Anyone who has gone too far down a YouTube rabbit hole of Japanese reality show clips might have found themselves staring into an abyss of human suffering. In one prank show, unsuspecting victims are ushered into an elevator only for the floor to give way, with victims falling down a slide as a studio audience howls with laughter. Victims’ screaming faces as they plunge to (what they believe will be) their deaths are shown in slow motion for the audience’s delight. In another clip, a woman dressed as a yūrei slowly emerges from the ceiling as men shower. Hilarity ensues. In a third, victims walking down the street suddenly find themselves in the middle of two armed gangs charging towards one another, and again must face the reality of their (perceived) impending death.*
Of course, that observation is not limited to reality television shows hailing from Japan. As a genre, reality shows trade in the small grotesqueries of human life: mean girls, humiliating challenges, and unhinged judges living out sadistic fantasies as they sample participants’ Hollandaise sauce.
And those cruelties have given rise to a not insignificant body of case law in some countries. In 2019, a landmark NSW Workers Compensation Commission ruling found that the reality show House Rules must pay compensation to a contestant who had suffered depression after being framed as the show’s villain. In the US, so many people sought to claim damages in tort — a legal action against another person for damages done to your body, income or emotional well-being — have forced shows such as Jackass off air. Indeed, as law students will know the founding case for the action wilful infliction of nervous shock (the only available tort action for emotional harm in Australia, where you must prove psychiatric injury) involves a prank gone awry.**
Assuming they are real then,*** Japanese prank shows are something of a novelty. Whereas most participants in reality shows will be asked to sign forms releasing the show from liability in the case of injury, the premise of a prank show is that the victim doesn’t know what’s coming. The show, therefore, has less opportunity to protect themselves.
In some jurisdictions — like the US — claimants would have an action for intentionally inflicted emotional distress. Indeed, the decline of American pranks shows like Scare Tactics and Punk’d appears in large part due to the costs of prank victims bringing lawsuits, many of which are likely settled out of court. Such expenses discourage companies from insuring such shows, meaning many cannot go ahead at all.
Though in Japan such actions exist in theory, the potential payouts are often prohibitively low for claimants. Compared to Australia or the US, judges in Japan have a far wider discretion in ordering payouts for damages in tort. Payouts generally are much lower, with claims for defamation — which frequently sees damages orders of hundreds of thousands of dollars in other jurisdictions — averaging at around $1 million JPY ($13,000 AUD).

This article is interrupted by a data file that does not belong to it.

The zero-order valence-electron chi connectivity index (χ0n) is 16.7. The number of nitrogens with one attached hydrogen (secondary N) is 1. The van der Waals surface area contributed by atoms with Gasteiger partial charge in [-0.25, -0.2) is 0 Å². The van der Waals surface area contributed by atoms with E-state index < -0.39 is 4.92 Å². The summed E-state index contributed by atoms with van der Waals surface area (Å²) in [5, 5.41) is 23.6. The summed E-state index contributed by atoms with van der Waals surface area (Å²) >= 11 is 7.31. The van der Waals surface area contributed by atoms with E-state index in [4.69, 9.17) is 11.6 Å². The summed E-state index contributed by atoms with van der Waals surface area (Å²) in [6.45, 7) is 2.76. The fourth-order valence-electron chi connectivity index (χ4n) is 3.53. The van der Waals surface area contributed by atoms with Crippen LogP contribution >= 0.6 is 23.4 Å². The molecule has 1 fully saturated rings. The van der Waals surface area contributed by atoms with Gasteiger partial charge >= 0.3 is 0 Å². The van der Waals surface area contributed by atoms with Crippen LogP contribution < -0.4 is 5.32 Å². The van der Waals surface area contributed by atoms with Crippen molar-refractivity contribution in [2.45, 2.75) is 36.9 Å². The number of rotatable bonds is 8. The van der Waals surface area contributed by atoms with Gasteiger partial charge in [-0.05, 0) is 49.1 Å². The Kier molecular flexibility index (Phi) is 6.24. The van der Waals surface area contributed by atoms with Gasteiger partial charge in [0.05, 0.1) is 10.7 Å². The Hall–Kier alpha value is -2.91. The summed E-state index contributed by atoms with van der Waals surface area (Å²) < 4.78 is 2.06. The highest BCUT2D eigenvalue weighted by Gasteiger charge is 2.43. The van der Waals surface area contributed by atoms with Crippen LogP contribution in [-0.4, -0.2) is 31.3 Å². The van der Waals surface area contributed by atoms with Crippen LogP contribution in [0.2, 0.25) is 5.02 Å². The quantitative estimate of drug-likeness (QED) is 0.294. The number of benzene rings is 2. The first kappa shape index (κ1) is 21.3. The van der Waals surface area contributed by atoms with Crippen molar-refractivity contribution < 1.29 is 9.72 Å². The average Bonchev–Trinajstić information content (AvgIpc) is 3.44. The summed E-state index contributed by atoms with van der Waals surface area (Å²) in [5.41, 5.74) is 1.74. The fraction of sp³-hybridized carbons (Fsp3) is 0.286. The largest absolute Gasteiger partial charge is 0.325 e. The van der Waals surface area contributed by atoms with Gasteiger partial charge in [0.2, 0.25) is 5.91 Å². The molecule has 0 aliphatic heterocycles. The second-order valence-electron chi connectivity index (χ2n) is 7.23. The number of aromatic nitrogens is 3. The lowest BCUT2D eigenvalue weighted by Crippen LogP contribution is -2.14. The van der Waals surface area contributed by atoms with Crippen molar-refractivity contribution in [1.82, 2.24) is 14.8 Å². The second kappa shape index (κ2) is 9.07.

Given generally lower damages, and wide discretion from judges, lawyers are discouraged from pursuing claims for emotional distress. With less claims being brought, there is less clarity on the standards that must be met to prove such claims, placing heavy burdens on lawyers to prove them. This creates a “vicious cycle” of low damages orders for emotional distress, economist Osamu Saito argues. “[B]ecause judges can freely determine the amount lawyers do not know if their request is going to be granted even if they advocate for it, and even if their request is granted the amount is usually low and the burden on the lawyer is very heavy, therefore, they do not press for the emotional pains of the victim too strongly, and because of that their understanding of this type of pain diminishes, as a result the amount in non-economic losses cases has stayed low,” Saito writes.
Ultimately, a system that privileges the mental or emotional well-being of individuals is simply incompatible with good prank shows. Does this mean we should rehaul our tort law regime? Probably not. Should we nevertheless be thankful that there are still safe havens for extreme pranking, made accessible in the internet’s ether? Definitely.
* Not directly relevant to this article, but always worth mentioning, is also Orgasm Wars, where gay porn performers are challenged to make consenting straight porn performers ejaculate within 40 minutes.
** Wilkinson v Downton involved a man pranking a woman by telling her that her husband was lying in the street with his legs broken. The facts of the case state her hair turned white, she vomited, and she went into “nervous shock”. Some chicks just can’t take a joke!
*** If they are not this entire article is pointless and wrong.